The (Possible) End of Peak TV and What It Means for the TV Star-Movie Star Continuum

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On Sunday, a bunch of famous people gathered in a large auditorium and patted themselves on the back for succeeding. They received awards for their work, offered to share those awards with their fellow workers, and then retreated to parties where they danced and drank and held their shiny statues. Thank god: Awards season is upon us at long last.

On this week’s episode of DirtCast, Madeleine Davies and I talk with Vulture staff writer E. Alex Jung about the performative wokeness of this year’s Emmy Awards, the ridiculousness of drawing a line between TV actors and movie actors and how maybe, just maybe, the Emmys are the “red-headed stepchild of the Oscars.”


As the Emmy Awards are technically television’s equivalent of the Academy Awards, it’s strange how the stakes feel so much lower, when you consider that we have been in the grips of Peak TV for some time, starting with The Sopranos and reaching its apex somewhere around Breaking Bad. But with streaming platforms Netflix throwing money at critical darlings and flops alike, taking a deep breath and hoping it works, the market is oversaturated, and Jung thinks the golden age of television could be nearing its end.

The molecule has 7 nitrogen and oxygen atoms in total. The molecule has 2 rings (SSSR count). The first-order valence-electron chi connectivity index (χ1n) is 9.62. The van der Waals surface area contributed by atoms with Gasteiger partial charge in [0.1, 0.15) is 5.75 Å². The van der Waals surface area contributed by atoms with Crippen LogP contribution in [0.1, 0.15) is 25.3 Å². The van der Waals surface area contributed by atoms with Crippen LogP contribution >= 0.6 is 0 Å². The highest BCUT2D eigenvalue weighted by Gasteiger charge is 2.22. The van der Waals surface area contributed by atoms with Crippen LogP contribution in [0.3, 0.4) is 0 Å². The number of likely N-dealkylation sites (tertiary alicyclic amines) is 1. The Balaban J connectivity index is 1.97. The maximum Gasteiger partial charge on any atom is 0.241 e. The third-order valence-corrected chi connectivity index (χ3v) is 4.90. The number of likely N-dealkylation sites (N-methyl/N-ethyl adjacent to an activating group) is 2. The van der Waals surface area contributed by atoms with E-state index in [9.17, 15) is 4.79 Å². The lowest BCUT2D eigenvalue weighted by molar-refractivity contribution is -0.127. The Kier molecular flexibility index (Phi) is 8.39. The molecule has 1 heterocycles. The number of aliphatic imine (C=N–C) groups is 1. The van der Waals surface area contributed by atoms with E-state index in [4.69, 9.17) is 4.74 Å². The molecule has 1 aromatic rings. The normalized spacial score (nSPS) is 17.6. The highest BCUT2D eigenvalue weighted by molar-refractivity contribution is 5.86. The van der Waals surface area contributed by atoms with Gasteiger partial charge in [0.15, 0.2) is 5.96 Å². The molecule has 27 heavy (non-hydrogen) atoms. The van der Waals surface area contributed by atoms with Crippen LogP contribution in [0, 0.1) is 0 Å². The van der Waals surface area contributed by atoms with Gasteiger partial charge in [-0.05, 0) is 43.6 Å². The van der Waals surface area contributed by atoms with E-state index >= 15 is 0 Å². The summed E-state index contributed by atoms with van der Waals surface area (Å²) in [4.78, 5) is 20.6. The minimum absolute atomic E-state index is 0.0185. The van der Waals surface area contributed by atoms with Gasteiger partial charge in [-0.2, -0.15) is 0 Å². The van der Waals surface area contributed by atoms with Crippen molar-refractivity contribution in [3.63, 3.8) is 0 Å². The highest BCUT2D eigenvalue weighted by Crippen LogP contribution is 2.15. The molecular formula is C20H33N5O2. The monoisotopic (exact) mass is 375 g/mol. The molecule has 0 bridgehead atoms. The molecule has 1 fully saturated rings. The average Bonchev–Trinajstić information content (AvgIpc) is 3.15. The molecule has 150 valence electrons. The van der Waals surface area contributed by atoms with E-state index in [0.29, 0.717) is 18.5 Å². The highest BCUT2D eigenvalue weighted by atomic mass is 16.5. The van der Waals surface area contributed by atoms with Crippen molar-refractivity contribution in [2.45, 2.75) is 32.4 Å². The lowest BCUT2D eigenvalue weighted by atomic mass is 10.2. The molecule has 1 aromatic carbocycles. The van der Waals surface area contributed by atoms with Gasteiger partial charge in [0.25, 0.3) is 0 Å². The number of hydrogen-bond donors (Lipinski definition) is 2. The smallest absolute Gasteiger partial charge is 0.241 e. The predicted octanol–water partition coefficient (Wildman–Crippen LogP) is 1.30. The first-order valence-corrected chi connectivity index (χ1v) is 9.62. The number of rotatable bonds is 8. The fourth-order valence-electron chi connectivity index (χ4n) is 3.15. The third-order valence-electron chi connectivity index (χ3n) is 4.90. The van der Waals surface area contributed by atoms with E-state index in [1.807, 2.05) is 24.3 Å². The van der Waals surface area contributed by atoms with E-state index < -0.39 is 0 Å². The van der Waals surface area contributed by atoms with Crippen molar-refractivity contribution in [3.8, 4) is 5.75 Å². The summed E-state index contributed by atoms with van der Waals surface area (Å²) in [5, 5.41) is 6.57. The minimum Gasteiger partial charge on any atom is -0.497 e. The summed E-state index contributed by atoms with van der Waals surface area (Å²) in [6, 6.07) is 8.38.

“Now I think we’ve definitely plateaued, if not just on the downward slope to hell.”

DirtCast can be found on Apple Podcasts, Stitcher, Spotify, Google Play, and iHeart Media.

Our show is produced by Levi Sharpe with editorial oversight by Kate Dries. Mandana Mofidi is our Executive Director of Audio. Our theme music is by Stuart Wood. This episode was mixed by Corey Schreppel. Listen to our politics podcast, Big Time Dicks, here.

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